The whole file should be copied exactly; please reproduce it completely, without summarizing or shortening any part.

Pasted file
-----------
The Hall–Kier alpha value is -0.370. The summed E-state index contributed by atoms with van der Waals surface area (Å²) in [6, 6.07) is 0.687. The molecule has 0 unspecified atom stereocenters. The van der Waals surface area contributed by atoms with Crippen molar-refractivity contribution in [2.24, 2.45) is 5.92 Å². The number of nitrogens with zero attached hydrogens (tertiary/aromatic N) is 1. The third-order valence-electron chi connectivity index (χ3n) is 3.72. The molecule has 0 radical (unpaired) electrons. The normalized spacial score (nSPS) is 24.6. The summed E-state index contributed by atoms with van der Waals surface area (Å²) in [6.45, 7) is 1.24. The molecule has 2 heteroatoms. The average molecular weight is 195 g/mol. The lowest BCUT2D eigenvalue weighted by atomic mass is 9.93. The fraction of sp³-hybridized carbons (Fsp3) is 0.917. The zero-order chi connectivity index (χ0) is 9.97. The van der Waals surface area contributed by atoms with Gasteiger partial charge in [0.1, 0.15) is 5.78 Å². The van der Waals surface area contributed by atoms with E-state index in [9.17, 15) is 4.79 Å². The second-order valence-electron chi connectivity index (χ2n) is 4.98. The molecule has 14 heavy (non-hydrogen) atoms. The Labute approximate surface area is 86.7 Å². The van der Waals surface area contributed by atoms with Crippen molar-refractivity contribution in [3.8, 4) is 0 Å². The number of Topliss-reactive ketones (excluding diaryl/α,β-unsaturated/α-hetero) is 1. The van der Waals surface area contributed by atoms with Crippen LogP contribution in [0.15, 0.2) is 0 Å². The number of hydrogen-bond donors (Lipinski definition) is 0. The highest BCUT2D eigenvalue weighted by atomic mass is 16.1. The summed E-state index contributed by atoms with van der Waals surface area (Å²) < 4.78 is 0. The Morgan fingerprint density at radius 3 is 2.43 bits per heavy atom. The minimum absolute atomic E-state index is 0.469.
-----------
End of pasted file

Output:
The Hall–Kier alpha value is -0.370. The summed E-state index contributed by atoms with van der Waals surface area (Å²) in [6, 6.07) is 0.687. The molecule has 0 unspecified atom stereocenters. The van der Waals surface area contributed by atoms with Crippen molar-refractivity contribution in [2.24, 2.45) is 5.92 Å². The number of nitrogens with zero attached hydrogens (tertiary/aromatic N) is 1. The third-order valence-electron chi connectivity index (χ3n) is 3.72. The molecule has 0 radical (unpaired) electrons. The normalized spacial score (nSPS) is 24.6. The summed E-state index contributed by atoms with van der Waals surface area (Å²) in [6.45, 7) is 1.24. The molecule has 2 heteroatoms. The average molecular weight is 195 g/mol. The lowest BCUT2D eigenvalue weighted by atomic mass is 9.93. The fraction of sp³-hybridized carbons (Fsp3) is 0.917. The zero-order chi connectivity index (χ0) is 9.97. The van der Waals surface area contributed by atoms with Gasteiger partial charge in [0.1, 0.15) is 5.78 Å². The van der Waals surface area contributed by atoms with E-state index in [9.17, 15) is 4.79 Å². The second-order valence-electron chi connectivity index (χ2n) is 4.98. The molecule has 14 heavy (non-hydrogen) atoms. The Labute approximate surface area is 86.7 Å². The van der Waals surface area contributed by atoms with Crippen molar-refractivity contribution in [3.8, 4) is 0 Å². The number of Topliss-reactive ketones (excluding diaryl/α,β-unsaturated/α-hetero) is 1. The van der Waals surface area contributed by atoms with Crippen LogP contribution in [0.15, 0.2) is 0 Å². The number of hydrogen-bond donors (Lipinski definition) is 0. The highest BCUT2D eigenvalue weighted by atomic mass is 16.1. The summed E-state index contributed by atoms with van der Waals surface area (Å²) < 4.78 is 0. The Morgan fingerprint density at radius 3 is 2.43 bits per heavy atom. The minimum absolute atomic E-state index is 0.469.